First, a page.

It’s commonly known that most craft breweries bottle their beer. A vast majority of them would never even consider canning their masterpiece. It’s usually more of a difficult process and one that many believe is less classy than bottling. A few interesting (and a little bit crazy) breweries, however, have decided to primarily can their products.
This is a double edged sword. As I mentioned earlier, many people believe that canning makes their brew less gourmet and more on par with Pabst Blue Ribbon and the like. But, those who decide to can their brew know something that their slightly more snobby counterparts don’t. People love cans. It’s proven fact. I’d much rather hold a can than a bottle. Also, who doesn’t love tall boys? I don’t want to know this person. The reason I first tried the brews I’m going to mention later was based solely on the fact that they were bold enough to can and because many of them have inventive and often times hilarious and eye catching artwork covering the cans. Plus, the people running these breweries seem a little crazy (in a good way) as well.
A big reason for canning is so that these bold breweries can make a name for themselves in a sea of craft breweries. According to the Brewers Association of America, there are 1,525 breweries (including the big boys) in the U.S. That’s the highest number in 100 years. Craft breweries produced just under 9 million barrels in 2008 and bring in an average of $6.3 billion dollars every year. So, it’s rather important to find a way to stand out.
Butternuts Beer and Ale of Garrettsville, New York is a brewery willing to think outside the box. Or rather, outside of the bottle. “The canning idea came about while we were building the brewery,” says owner and operator Chuck Williamson. “At the time, cask canning systems had a five head in line filler new to the market. It fit the size of our operation perfect and was a very affordable option. We decided to go with the cans based on market strategy and cost of goods. It is also a better container for beer and has less of an impact on the environment. ” Along with canning, Butternuts is well known for it’s off-beat product names and brightly colored cans. “As for the names, we wanted to be a bit edgy and wanted to incorporate the fun side of the farm brewery. Put it all together and we ended up making an impression enough to be in business today.”
The Surly Brewing Company in Brooklyn Center, Minnesota is another prime example of how a brewery is changing things up by canning high quality beer in flashy, trendy and artsy containers. My friend Mike, who lives in Minneapolis, was nice enough to bring me a tall boy of their Furious Ale (6.2% ABV). The first thing that I noticed was the bright red, white, black and grey can. The artwork-which is the logo for the company- depicts a happy face with a full beer on the top and a sad face with an empty beer at the bottom. The beer itself is dark amber in color and very hoppy and thirst quenching. It’s very reminiscent of Stone’s Arrogant Bastard Ale, which I like because that’s my favorite beer.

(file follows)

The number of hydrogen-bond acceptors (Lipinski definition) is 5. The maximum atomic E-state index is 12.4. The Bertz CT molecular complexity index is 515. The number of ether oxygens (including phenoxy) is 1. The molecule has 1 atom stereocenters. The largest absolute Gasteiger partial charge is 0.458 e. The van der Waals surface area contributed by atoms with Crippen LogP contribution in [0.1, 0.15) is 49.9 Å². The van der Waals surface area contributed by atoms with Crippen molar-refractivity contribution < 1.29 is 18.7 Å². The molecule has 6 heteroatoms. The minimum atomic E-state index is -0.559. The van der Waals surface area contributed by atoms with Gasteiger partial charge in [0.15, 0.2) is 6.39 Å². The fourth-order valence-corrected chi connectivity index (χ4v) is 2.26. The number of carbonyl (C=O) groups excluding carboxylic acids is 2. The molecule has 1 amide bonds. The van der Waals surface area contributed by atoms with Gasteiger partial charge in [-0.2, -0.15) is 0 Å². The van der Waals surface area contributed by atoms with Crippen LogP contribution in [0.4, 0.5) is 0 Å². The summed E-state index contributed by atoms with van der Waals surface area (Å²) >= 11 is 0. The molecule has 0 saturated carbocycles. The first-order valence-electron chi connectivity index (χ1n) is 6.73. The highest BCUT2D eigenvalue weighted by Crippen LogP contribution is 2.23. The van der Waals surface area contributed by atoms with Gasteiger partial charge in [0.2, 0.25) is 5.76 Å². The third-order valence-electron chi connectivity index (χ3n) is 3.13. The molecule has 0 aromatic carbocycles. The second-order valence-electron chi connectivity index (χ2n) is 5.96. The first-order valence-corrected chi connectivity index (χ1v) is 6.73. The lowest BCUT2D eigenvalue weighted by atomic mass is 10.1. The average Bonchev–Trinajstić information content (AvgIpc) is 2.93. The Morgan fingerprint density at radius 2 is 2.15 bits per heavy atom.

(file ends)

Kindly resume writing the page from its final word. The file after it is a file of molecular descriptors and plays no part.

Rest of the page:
(Surly Tall Boys on the Great Wall of China. Now, that’s livin’.)
The other brews available from the Surly Brewing Company are equally as quirky and delicious. Along with Furious, they also make Bender Oatmeal Brown Ale (5.1% ABV) and Cynic Ale (6.5% ABV) which are available year round. They also brew nine seasonal ales and are always working on something new. Much like the folks at DogFish Head Brewery, it’s always refreshing to see brewers pushing the limit in constant conquest of something new.
For more information, visit: www.surlybrewing.com
Here is another brewery bucking the bottle trend, as well as a little more information about Butternuts Beer and Ale:
Oskar Blues Cajun Grill and Brewery of Lyons, Colorado is home to two staples of the canned craft beer industry. Old Chub Scottish Strong Ale (8% ABV) and Dale’s Pale Ale (6.5% ABV) are the first canned craft beers I ever saw and are available all across the U.S.
For more information, visit: www.oskarblues.com
Butternuts Beer and Ale is home to some of my favorite beers and like I mentioned before, they also happen to can all of their products. Porkslap Pale Ale (4.3% ABV), Moo Thunder Stout (4.9% ABV), Snapperhead IPA (6.3% ABV) and Heinnieweiss Weissbier (4.9% ABV) all have eye popping and bright artwork adorning their cans and are all delicious and finely crafted.
For more information, visit: www.butternutsbeerandale.com
Each of these breweries is run by passionate people who realize that you don’t have to be snobby to make great beer. What do you think about craft beer in cans? Do you think it’s a good idea or is it just smaller breweries trying to make a name for themselves by being trendy? Leave a comment or throw me an email: firstname.lastname@example.org
30 year old freelance writer and The Father Life‘s resident beer columnist and sports editor. He also writes about fine beverages for drinkingmadeeasy.com and Chilled Magazine. On top of that, he writes about college and professional lacrosse for insidelacrosse.com. He’s also written for Genesee Valley Parenting Magazine, the Democrat and Chronicle Newspaper and ESPN.com. “Osburn on Tap” appears monthly in THE FATHER LIFE. For questions, comments, or if you have a story idea for Chris, throw him an email email@example.com. Also, follow him on twitter http://www.twitter.com/chrisosburn
1 thought on “[OSBURN ON TAP] Craft Canned”
Upslope PA and IPA is in a can and is pretty good … if you are lucky enough to live in Colorado … nanny nanny 😛